Dog Vaccines

All dogs require a course of puppy vaccinations followed by adult boosters to provide protection against the following:

Canine Parvovirus is a very contagious virus which causes severe gastroenteritis and is often fatal. It is highly prevalent in the Townsville area. The virus survives for a long time in the environment and your dog may become infected even without coming into contact with another sick dog. Young dogs under 6 months are most susceptible, though it can affect dogs of any age. Signs of infection include depression, vomiting and diarrhoea containing blood.

Canine Hepatitis (Canine Adenovirus Type II) causes liver disease. It is extremely contagious and may be fatal. Signs include abdominal pain and depression. It is also a potentially fatal disease and those that recovery may be left with permanent liver damage.

Canine Distemper is a highly contagious fatal viral disease which may cause signs of vomiting, diarrhoea, fever, conjunctivitis, muscle twitching and convulsions. The recovery rate for this disease is low and dogs may be left with permanent brain damage.

Infectious Bronchitis (Canine/Kennel Cough) is caused by viral and/or bacterial infection. Infected dogs develop a dry hacking cough which will persist for several weeks and is very contagious.

Our vaccination protocol for puppies is as follows:

  • 6-8 weeks C3 (Parvovirus, Distemper, Hepatitis)
  • 12 weeks C5 (Parvovirus, Distemper, Hepatitis and Canine Cough)
  • 16 weeks C5 (As above)

After the initial course of puppy vaccinations, puppies should wait two weeks before being taken into public places such as the local park to ensure they are adequately protected.

Booster vaccinations are needed to maintain immunity in adult dogs. We will send out a reminder to you when this is due. This visit always includes a full physical check up by a Veterinarian.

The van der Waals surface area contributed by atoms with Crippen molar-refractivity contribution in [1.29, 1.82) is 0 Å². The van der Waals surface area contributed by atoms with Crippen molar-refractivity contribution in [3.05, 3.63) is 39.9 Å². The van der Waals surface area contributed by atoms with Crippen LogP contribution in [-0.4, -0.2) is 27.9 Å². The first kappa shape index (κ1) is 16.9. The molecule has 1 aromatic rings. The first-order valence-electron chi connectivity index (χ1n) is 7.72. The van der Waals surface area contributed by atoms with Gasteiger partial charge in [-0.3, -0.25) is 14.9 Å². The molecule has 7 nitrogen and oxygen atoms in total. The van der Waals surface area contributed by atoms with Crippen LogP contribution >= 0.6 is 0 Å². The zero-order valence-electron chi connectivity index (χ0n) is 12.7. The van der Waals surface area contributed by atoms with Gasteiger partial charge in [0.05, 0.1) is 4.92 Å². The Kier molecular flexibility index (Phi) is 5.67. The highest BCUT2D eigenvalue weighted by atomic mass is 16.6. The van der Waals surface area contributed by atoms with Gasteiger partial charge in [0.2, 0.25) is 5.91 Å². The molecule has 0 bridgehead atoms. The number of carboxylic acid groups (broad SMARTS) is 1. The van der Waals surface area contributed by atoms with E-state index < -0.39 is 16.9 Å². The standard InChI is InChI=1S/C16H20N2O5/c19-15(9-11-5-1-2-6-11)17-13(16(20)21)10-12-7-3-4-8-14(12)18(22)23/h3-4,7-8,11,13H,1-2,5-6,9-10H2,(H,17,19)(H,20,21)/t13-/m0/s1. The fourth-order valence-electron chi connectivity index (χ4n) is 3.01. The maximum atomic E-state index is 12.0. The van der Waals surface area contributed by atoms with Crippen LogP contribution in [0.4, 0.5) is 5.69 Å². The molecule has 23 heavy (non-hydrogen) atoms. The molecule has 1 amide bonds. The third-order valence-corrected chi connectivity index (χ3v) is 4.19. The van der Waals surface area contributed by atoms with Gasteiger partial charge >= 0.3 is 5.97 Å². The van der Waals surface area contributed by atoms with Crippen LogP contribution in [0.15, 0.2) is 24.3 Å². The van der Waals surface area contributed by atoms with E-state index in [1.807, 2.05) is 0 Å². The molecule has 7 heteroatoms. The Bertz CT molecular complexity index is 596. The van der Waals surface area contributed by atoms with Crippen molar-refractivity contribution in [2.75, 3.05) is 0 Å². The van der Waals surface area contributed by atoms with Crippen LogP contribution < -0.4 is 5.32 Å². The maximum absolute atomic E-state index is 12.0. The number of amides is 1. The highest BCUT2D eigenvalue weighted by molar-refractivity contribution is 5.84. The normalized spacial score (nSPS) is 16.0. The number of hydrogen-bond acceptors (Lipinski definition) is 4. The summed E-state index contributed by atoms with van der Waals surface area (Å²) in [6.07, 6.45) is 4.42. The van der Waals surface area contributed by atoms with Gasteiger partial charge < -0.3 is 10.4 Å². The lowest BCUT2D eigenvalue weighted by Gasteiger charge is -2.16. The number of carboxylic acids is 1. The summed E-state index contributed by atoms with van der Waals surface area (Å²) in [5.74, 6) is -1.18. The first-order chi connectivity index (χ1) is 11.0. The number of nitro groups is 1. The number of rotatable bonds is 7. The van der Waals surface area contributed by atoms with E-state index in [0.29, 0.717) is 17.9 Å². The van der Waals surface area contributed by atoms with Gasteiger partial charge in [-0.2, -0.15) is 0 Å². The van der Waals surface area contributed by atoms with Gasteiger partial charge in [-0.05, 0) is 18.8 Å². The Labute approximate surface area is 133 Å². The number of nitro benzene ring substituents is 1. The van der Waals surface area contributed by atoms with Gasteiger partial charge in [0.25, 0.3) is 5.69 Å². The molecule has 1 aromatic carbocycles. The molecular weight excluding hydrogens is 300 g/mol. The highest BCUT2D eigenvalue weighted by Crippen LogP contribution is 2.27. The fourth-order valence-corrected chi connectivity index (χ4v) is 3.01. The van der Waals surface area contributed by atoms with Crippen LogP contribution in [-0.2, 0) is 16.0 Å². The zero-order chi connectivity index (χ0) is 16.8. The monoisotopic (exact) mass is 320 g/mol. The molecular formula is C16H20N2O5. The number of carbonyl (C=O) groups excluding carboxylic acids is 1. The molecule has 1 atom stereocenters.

Cat Vaccines

All kittens require a course of vaccinations to provide protection against Feline Enteritis and Feline Upper Respiratory Disease (cat flu). Additionally, vaccination against Feline Immunodeficiency Virus (FIV) is recommended for outdoor cats.

Feline Enteritis/Panleucopenia is caused by a very contagious virus that results in severe, often fatal gastroenteritis. Cats will suffer vomiting, diarrhoea, dehydration and often death.

Feline Upper Respiratory Disease is caused by Feline Herpes virus and/or Calicivirus and affects cats of all ages. Signs of infection include sneezing, runny eyes, nasal discharge, coughing and mouth ulcers. Severely affected cats can suffer dehydration and pneumonia.

Kittens that are unvaccinated are at risk of developing severe disease and possibly death.

Our vaccination protocol for kittens is as follows:

  • 6-8 weeks F3 (Feline Upper Respiratory Disease and Feline Enteritis)
  • 12 weeks F3 (as above)
  • 16 weeks F3 (as above)

An annual booster vaccination is needed to maintain immunity in adult cats. This visit always includes a full physical check up by a Veterinarian.

Feline Immunodeficiency Virus / AIDS (FIV) is an incurable disease affecting the immune system of cats. The virus is closely related to Human Immunodeficiency Virus (HIV), although it is important to realise that FIV cannot be transmitted to humans. An infected cat may be able to live with FIV for years, eventually however, secondary infections overwhelm the compromised immune system.

The virus is present in the saliva of infected cats and thus, is transmitted by cat bites. Therefore, it is recommended that any outdoor cat should be vaccinated against the virus. The vaccination can be given to the kitten with the standard F3 vaccinations. Cats over 6 months of age should have a blood test prior to vaccination to see if they are already infected.